Quincy Institute Welcomes New Group of Non-Resident Fellows
WASHINGTON, DC — The Quincy Institute for Responsible Statecraft is excited to welcome seven accomplished experts as new Non-Resident Fellows. QI’s Non-Resident Fellows program fosters connections between a diverse group of restraint-oriented experts to bring cutting-edge scholarship and vital perspectives from outside the beltway into Washington’s foreign policy debate.
“As Washington increasingly embraces the logic of great power rivalry — despite the enormous costs and risks this entails — it’s essential that the American people and policymakers hear new and fresh perspectives that challenge this ineffective approach to the world,” said QI Executive Vice President Trita Parsi. “We’re excited to welcome an accomplished group of scholars to our Non-Resident Fellows team, and look forward to their contributions in our efforts to rethink how U.S. foreign policy should work.”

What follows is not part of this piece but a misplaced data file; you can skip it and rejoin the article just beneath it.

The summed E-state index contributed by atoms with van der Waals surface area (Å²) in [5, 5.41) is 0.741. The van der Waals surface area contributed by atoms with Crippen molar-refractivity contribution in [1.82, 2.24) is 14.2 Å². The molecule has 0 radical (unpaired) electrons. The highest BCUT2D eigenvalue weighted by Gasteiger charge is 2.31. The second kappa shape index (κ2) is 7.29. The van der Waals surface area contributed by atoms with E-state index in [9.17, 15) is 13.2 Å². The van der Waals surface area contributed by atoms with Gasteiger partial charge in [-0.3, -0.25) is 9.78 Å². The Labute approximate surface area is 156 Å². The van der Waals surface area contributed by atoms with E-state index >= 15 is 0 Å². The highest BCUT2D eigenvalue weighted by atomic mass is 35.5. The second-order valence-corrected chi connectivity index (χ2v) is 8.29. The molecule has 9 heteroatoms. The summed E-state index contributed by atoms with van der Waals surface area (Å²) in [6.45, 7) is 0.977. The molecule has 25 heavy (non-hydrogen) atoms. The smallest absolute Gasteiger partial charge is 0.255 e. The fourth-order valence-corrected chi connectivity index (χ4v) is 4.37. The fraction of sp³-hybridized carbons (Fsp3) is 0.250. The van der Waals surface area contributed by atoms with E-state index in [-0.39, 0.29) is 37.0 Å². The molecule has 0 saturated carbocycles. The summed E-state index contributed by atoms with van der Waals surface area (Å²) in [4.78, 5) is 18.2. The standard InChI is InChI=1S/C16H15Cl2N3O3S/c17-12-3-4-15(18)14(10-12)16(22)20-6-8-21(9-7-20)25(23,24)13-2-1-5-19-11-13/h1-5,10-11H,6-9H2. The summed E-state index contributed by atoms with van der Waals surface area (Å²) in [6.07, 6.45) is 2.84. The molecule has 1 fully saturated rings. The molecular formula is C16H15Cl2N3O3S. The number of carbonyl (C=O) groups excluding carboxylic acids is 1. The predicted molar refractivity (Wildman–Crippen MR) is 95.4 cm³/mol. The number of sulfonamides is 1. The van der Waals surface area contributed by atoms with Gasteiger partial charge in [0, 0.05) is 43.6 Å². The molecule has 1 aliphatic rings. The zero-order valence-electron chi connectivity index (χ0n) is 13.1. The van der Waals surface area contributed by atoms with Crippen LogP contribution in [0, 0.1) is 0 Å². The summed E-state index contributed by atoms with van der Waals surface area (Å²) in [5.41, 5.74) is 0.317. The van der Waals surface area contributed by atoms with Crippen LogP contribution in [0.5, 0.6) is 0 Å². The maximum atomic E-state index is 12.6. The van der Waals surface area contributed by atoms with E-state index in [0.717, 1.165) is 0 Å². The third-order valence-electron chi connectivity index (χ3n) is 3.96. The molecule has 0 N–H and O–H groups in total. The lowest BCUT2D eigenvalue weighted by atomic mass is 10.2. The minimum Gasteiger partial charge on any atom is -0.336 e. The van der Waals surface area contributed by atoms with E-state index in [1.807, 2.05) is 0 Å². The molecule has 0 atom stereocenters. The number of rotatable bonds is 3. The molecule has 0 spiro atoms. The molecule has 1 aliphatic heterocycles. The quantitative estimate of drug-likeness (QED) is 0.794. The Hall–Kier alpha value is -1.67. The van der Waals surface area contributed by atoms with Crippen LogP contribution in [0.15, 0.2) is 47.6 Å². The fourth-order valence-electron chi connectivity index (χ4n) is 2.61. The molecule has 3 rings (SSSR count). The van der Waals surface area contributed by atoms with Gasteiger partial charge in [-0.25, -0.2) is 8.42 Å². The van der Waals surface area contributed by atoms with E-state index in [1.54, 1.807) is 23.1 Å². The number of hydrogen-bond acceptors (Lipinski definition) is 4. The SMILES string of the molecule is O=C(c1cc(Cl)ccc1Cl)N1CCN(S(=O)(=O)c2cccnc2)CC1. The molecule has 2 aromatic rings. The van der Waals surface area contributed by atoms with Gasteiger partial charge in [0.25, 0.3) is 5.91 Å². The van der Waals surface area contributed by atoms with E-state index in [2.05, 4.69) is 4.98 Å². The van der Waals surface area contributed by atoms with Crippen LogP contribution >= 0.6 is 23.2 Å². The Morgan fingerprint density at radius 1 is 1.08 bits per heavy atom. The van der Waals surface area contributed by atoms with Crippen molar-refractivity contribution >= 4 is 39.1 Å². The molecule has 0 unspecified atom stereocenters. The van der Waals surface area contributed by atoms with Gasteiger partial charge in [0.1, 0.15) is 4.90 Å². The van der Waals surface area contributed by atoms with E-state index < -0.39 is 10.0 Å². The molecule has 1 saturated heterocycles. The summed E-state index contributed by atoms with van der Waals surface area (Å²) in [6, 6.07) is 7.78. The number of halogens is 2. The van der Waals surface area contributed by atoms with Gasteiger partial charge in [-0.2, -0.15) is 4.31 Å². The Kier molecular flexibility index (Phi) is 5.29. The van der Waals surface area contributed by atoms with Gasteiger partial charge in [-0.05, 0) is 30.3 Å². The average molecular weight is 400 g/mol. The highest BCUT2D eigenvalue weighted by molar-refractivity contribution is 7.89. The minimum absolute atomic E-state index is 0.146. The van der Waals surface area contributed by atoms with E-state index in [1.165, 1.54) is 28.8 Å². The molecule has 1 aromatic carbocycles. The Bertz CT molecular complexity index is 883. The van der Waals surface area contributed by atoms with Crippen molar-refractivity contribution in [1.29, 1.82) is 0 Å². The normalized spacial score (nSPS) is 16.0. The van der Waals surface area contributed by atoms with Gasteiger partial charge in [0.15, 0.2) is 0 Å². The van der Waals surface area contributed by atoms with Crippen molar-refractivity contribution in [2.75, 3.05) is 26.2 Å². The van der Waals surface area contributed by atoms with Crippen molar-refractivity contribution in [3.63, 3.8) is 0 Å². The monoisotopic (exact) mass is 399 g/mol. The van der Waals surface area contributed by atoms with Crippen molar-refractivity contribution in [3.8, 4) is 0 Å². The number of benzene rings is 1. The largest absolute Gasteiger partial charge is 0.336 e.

The new group of fellows bring a wide range of experience and expertise to the Quincy Institute’s work promoting military restraint and vigorous diplomacy in U.S. foreign policy.
Hailing from communities around the world, the fellows — Julie Newton (Oxford University), Ryan Martinez Mitchell (Chinese University of Hong Kong), Miguel Tinker Salas (Pomona College), William Leogrande (American University), Jae-Jung Suh (International Christian University), Greg Lane (former Central Intelligence Agency), and Anne Kraatz (independent scholar) — will help advance QI’s work to make peace the norm and war the exception.
These individuals are leaders in their respective fields of work and study, from Latin America to East Asia, to defense and national security, to international law and non-proliferation. Their contributions will strengthen the Quincy Institute’s efforts across all aspects of its work on U.S. foreign policy.
Since QI’s founding in 2019, the Non-Resident Fellows program has connected scholars, practitioners, advocates, and journalists from around the country and given them a platform in Washington. With these latest additions, the program now includes 49 fellows.